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A-Z of Indie Albums: D is for Different Class (Pulp)

Part four of our A-Z Feature is Pulps fantastic 1995 album Different Class which featured the hit single Common People

Source: Promo

D stands for Pulp‘s Different Class.

People often get so involved in the Blur Vs. Oasis debate that they forget that the real kings of Britpop were, after all, Pulp. They were fun, they were innovative, they were unique and they were proud of it – and Different Class was their crowning glory.

It’s hard to pinpoint exactly what makes different class so great. Maybe it’s the fact it never stops changing, from the funk of ‘Monday Morning’, to the spoken word verses and massive chorus of ‘F.E.E.L.I.N.G.C.A.L.L.E.D.L.O.V.E.’, to the acoustic buzz of ‘Something Changed’. Maybe it’s the openly sordid lyrics of ‘Underwear’ and ‘Pencil Skirt’, juxtaposing the family-friendly lyrics of other Britpop bands such as Oasis. Maybe it’s just ‘Common People’.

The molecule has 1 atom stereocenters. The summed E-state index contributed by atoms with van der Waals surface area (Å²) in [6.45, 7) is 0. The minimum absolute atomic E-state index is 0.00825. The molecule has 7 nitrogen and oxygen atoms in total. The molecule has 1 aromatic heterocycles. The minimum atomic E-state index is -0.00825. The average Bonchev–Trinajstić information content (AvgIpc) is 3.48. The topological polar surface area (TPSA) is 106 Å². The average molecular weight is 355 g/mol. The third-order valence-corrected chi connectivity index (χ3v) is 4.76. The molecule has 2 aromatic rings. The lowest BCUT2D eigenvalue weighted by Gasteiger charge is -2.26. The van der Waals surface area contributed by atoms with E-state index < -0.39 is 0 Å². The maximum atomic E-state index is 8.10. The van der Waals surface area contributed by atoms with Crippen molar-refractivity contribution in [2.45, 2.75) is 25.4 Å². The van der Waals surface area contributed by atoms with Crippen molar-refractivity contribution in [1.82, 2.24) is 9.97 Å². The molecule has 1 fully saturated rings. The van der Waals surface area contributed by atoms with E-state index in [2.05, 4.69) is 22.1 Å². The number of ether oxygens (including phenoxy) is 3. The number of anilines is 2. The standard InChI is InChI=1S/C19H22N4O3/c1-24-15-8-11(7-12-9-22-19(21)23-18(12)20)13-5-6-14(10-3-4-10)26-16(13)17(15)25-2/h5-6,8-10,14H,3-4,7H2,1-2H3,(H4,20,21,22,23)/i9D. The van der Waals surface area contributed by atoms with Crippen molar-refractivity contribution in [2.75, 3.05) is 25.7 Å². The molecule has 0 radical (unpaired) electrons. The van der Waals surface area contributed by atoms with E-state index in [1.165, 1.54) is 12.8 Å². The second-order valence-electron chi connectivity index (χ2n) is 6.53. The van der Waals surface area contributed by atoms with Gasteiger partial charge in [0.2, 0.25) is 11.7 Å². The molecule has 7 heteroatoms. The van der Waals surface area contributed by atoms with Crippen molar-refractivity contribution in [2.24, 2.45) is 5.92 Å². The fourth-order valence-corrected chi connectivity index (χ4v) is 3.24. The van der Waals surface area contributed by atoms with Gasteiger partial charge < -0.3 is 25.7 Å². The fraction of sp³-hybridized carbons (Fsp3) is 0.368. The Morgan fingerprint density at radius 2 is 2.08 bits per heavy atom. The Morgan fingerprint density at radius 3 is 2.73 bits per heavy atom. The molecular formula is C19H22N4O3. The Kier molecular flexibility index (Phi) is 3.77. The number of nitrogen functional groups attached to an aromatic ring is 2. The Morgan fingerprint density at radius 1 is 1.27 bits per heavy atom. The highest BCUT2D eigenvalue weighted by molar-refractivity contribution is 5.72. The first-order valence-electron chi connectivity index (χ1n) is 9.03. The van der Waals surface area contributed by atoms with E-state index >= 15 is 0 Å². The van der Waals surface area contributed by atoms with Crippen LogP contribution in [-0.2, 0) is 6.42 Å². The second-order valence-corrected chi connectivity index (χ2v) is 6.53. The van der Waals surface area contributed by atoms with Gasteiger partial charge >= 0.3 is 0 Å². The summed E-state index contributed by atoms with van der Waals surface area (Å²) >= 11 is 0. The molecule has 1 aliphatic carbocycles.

It is an album that, basically, has everything;

In your face lyrics and potent social commentary? Check.

Some of the greatest anthems written in the 20th century? Check.

Jarvis Cocker‘s irresistible charm and integral sense of wit? Check.

Different Class? Indeed.

Songs to check out: ‘Common People’, ‘Monday Morning’, ‘Disco 2000’

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